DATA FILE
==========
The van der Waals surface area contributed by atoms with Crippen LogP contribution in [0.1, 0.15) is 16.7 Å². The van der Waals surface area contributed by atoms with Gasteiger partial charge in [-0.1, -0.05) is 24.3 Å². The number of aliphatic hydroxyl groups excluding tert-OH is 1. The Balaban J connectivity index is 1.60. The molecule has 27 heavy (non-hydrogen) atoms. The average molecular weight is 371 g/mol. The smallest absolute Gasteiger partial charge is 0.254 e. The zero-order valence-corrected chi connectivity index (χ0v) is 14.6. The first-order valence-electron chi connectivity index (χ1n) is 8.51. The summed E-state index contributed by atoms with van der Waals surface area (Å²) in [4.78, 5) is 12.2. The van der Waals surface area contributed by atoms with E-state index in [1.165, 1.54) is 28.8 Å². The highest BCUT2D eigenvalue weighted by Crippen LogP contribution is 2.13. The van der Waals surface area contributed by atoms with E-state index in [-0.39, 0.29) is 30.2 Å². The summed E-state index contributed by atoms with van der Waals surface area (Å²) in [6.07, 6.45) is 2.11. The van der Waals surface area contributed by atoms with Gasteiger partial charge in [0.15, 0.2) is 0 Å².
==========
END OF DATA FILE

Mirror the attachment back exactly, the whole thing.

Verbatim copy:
The van der Waals surface area contributed by atoms with Crippen LogP contribution in [0.1, 0.15) is 16.7 Å². The van der Waals surface area contributed by atoms with Gasteiger partial charge in [-0.1, -0.05) is 24.3 Å². The number of aliphatic hydroxyl groups excluding tert-OH is 1. The Balaban J connectivity index is 1.60. The molecule has 27 heavy (non-hydrogen) atoms. The average molecular weight is 371 g/mol. The smallest absolute Gasteiger partial charge is 0.254 e. The zero-order valence-corrected chi connectivity index (χ0v) is 14.6. The first-order valence-electron chi connectivity index (χ1n) is 8.51. The summed E-state index contributed by atoms with van der Waals surface area (Å²) in [4.78, 5) is 12.2. The van der Waals surface area contributed by atoms with E-state index in [1.165, 1.54) is 28.8 Å². The highest BCUT2D eigenvalue weighted by Crippen LogP contribution is 2.13. The van der Waals surface area contributed by atoms with E-state index in [-0.39, 0.29) is 30.2 Å². The summed E-state index contributed by atoms with van der Waals surface area (Å²) in [6.07, 6.45) is 2.11. The van der Waals surface area contributed by atoms with Gasteiger partial charge in [0.15, 0.2) is 0 Å².